Alright, so we’ve got the design and “specs” out of the way, but how does the G-Type perform in “real-world” usage? I have to say, as someone who types all day and all night, the Brydge G-Type has been a dream.

Some might say that I have a keyboard addiction (to go along with my headphone addiction), so needless to say I’ve tried quite a few keyboards. There’s just something about the feedback with these keys that make me feel like I’m typing on the 2020 MacBook Pro.

The backlit keys are raised, every click feels smooth, but they aren’t too high where my fingertips get caught moving quickly from key to key. The trackpad, on the other hand, is a point of frustration.

For some reason, companies other than Apple can’t seem to get the trackpad down pat. The G-Type keyboard is just a giant button, and it feels like a button that has something stuck underneath it. Oftentimes, I’ll try to click down on the trackpad, be unable to do so, and end up just tapping it instead, which works just fine.

But when I want to push down and click on the trackpad, I want it to react properly. And it just doesn’t, disappointingly. All other functions of the trackpad work just fine, including the scrolling gestures and just moving around as a whole.

Perhaps the best aspect of the G-Type, outside of the keyboard itself, goes back to those hinges. This gives you a free range of motion, allowing you to set the display at any angle, and not be hindered by the limitations from Google’s Slate Keyboard.

I have also found no major issues with the fact that it uses Bluetooth instead of the smart connector like the Slate Keyboard. There is a slight delay when tapping a key to wake the G-Type Keyboard, but that’s to be expected. And it doesn’t really hinder the experience unless you are in a rush and need to type something quick.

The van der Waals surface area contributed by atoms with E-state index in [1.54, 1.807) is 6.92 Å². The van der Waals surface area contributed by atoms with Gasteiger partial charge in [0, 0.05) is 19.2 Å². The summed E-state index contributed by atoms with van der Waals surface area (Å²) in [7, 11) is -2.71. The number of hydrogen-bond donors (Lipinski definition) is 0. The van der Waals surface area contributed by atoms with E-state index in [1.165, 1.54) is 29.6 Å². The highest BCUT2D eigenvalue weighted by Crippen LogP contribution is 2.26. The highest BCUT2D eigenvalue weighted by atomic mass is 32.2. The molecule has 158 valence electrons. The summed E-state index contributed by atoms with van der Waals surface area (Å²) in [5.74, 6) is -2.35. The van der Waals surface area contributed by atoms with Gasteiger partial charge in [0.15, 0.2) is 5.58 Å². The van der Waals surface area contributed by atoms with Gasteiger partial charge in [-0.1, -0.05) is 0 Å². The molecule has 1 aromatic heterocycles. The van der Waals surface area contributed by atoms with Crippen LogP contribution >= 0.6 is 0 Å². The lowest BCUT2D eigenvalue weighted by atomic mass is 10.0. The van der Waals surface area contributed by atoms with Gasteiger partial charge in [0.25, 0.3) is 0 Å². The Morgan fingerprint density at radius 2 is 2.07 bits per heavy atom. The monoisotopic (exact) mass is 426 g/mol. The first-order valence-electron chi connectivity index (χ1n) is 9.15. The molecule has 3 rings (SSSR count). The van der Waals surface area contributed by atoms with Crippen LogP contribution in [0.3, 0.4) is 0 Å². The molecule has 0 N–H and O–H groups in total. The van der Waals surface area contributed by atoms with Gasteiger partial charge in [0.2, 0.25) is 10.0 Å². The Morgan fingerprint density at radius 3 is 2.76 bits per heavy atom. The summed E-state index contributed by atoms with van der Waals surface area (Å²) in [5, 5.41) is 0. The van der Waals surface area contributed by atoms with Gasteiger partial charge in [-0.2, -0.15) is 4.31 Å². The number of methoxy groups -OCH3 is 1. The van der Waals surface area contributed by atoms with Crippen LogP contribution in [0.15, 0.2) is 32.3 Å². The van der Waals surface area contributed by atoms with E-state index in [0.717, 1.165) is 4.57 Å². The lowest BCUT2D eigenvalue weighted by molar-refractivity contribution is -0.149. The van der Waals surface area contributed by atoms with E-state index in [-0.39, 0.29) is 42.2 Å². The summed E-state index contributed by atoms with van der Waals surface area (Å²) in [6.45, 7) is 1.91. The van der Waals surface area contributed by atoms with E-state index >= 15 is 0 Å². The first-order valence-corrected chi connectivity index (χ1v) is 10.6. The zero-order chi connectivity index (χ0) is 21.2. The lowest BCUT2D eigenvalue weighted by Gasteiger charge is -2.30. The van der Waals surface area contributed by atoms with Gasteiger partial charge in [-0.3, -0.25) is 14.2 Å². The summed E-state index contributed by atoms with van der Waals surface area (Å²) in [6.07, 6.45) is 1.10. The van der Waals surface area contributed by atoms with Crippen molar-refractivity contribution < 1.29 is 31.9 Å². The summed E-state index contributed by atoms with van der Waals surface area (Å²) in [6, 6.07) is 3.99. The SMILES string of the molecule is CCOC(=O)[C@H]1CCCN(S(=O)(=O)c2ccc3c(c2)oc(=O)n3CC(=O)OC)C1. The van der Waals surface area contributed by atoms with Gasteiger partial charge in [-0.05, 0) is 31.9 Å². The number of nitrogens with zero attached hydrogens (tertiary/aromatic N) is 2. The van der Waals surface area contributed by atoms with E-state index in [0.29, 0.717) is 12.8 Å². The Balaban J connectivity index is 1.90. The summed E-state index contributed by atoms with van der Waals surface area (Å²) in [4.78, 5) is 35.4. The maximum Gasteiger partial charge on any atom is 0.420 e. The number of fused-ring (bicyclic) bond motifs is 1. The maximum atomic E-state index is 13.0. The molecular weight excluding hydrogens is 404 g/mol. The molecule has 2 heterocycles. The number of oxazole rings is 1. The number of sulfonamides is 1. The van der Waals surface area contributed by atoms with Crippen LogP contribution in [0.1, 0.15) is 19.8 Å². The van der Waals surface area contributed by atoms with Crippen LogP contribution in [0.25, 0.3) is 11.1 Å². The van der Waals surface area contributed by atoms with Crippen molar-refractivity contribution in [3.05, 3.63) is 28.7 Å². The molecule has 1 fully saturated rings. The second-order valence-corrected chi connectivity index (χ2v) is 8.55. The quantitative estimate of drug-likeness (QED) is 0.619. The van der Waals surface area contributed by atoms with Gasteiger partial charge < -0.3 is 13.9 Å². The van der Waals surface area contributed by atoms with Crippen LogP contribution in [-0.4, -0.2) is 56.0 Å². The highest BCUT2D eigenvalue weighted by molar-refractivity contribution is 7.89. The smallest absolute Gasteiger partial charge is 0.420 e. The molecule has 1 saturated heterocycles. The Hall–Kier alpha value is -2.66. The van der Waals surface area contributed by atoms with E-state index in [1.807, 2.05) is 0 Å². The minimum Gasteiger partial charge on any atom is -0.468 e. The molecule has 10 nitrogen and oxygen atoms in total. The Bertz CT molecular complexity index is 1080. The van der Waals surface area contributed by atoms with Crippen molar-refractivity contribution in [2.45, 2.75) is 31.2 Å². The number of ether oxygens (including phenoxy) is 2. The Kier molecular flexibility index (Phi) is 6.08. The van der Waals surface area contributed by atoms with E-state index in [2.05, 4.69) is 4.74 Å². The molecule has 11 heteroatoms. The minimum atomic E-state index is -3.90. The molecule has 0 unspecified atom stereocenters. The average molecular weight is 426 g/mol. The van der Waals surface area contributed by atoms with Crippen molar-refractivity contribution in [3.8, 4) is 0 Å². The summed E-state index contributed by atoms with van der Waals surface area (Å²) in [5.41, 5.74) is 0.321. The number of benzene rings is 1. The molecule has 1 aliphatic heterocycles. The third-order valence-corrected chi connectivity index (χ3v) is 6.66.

Should you get the G-Type or the Slate Keyboard?

There are two schools of thought (in my mind at least) when it comes to accessories. Always stick with the first-party option unless a third-party option is just that good. And honestly, for someone who types all of the time, the G-Type is just that good.

I’ve used both the Slate Keyboard and the G-Type, but ended up primarily sticking with Brydge’s keyboard. The keys feel better, the backlighting is a nice added bonus, and I can deal with the semi-annoying trackpad. I mean, there’s a screen that I can touch if I really don’t want to finesse the trackpad into working properly

The decision to use Bluetooth is not a problem, and the hinges add some extra functionality if you want it. All of this is to say that if you don’t care about Bluetooth or the weight, get the G-Type. The Slate Keyboard works just fine, but if typing is the name of the game, then Brydge is the way to go.

Conclusion

We aren’t expecting another Pixel Slate around the corner, especially since the tablet market is practically dead other than Samsung and budget tablets. So that means that your investment in the Brydge keyboard will be well spent. Plus, Brydge offers a one-year manufacturer’s warranty, so you can just reach out if something starts acting wonky (which we haven’t experienced yet).

The Brydge G-Type Keyboard is still available, and has been discounted at many different retailers. So save a few bucks, get the G-Type, and enjoy typing until the rooster crows. Or, ya know, even after it crows the next morning.

You can pick up the G-Type Keyboard on Brydge’s website, B&H Photo, and Amazon.